However, the fate of PiL is not as clear cut. Formed by Lydon after the Sex Pistols' sudden demise in 1978, the band featured permanent members such as the former Clash guitarist Keith Levene and a then unknown bassist Jah Wobble. Long before it petered out 14 years later, PiL had effectively become just a vehicle for Lydon's collaborations with other artists. He now claims that if Plastic Box sells well, the project could make a comeback. "At the moment, I have a deal to release records under my name," he says. "But working with other people appeals to me more. I'd never make another Sex Pistols album, but I'd like to see PiL back in action."
From the outset, PiL was a surprise success, scoring a top ten UK hit with their debut single Public Image, an angry rock song notable for Lydon's distinctive vocals and its newspaper sleeve. In 1979, the album Metal Box - sold as a set of three 12in discs packaged in tin film canisters - saw the group hit on its trademark antagonistic mix of heavy bass, noisy guitars and experi-mental techno. For the next decade, a constantly evolving line-up had big hits with This Is Not a Love Song and Rise, a track which boasted Ginger Baker (once of Cream) on drums. Later, a collaboration with hip-hop icon Afrika Bambaataa resulted in the Time Zone single World Destruction, while a stream of guest musicians on PiL projects went on to include Steve Vai and Ryuichi Sakamoto.
After PiL's last studio album, That What Is Not, came out in 1992, Lydon continued to record, releasing an underwhelming solo album, Psycho's Path, two years ago. Currently, music is little more than a hobby to him. "I occasionally put out techno singles under different names," he says. "I have always been into disco - PiL was basically a dance band - but people don't want to hear me make that type of music. If I put my own name to a track, it guarantees disapproval."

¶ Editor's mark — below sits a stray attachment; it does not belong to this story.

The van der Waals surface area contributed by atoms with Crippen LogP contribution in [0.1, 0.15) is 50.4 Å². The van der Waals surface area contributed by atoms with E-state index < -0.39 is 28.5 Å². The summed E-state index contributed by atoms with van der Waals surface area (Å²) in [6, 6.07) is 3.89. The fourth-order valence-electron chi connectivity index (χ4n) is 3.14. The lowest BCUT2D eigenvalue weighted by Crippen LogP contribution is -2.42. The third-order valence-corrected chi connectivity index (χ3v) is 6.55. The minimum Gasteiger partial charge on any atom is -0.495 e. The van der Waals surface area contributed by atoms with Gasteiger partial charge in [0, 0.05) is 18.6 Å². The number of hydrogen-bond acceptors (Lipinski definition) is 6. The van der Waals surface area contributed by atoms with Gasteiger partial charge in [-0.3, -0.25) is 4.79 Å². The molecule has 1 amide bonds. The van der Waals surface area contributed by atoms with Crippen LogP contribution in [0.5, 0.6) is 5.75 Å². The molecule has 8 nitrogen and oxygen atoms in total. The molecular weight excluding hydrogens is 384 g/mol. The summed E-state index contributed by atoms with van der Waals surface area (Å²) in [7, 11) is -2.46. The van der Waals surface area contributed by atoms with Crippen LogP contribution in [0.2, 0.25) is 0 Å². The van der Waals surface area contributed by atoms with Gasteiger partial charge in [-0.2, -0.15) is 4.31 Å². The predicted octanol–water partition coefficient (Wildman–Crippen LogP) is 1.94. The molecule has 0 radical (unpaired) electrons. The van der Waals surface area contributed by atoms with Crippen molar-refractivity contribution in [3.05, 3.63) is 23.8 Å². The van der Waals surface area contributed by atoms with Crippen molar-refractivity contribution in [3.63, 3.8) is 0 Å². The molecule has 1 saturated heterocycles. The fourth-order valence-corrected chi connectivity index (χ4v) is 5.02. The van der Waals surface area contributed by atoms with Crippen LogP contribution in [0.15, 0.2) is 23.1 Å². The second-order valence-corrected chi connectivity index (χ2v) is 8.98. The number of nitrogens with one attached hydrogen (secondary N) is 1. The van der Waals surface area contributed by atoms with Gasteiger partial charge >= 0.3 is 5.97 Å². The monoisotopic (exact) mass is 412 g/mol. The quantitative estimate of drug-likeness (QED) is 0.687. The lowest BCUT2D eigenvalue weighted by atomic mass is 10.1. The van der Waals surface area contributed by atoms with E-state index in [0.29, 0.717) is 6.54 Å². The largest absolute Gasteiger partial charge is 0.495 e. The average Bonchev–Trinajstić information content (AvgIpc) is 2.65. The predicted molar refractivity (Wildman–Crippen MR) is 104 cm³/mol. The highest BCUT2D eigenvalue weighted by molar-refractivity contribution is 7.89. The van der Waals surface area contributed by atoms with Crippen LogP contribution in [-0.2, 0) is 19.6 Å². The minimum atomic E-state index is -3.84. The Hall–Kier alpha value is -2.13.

The eldest of three brothers, John Joseph Lydon was born in London in 1956 and brought up in a Victorian tenement in working-class Finsbury Park. His father, John, was a labourer who had moved to England from Galway with his wife, Eileen. For the first 11 years of Lydon's life, the family shared a tiny, two-room flat with an outside toilet. Lydon attributes his outsider status to contracting meningitis as a child, which held him back a year at school and gave him his trademark hunch and poor eyesight.
By the age of 16 he had dyed his hair green, moved into a squat in King's Cross with Sid Vicious and was making money busking with a violin. On a day that he was wearing a T-shirt emblazoned with the words "I hate Pink Floyd" while busking on the King's Road, he was spotted and taken to see Malcolm McLaren. The Svengali manager persuaded him to join a nascent Sex Pistols as singer and change his name to Johnny Rotten. The Sex Pistols' controversial career was to last less than two years, but produced one of the most influential albums of all time in Never Mind the Bollocks.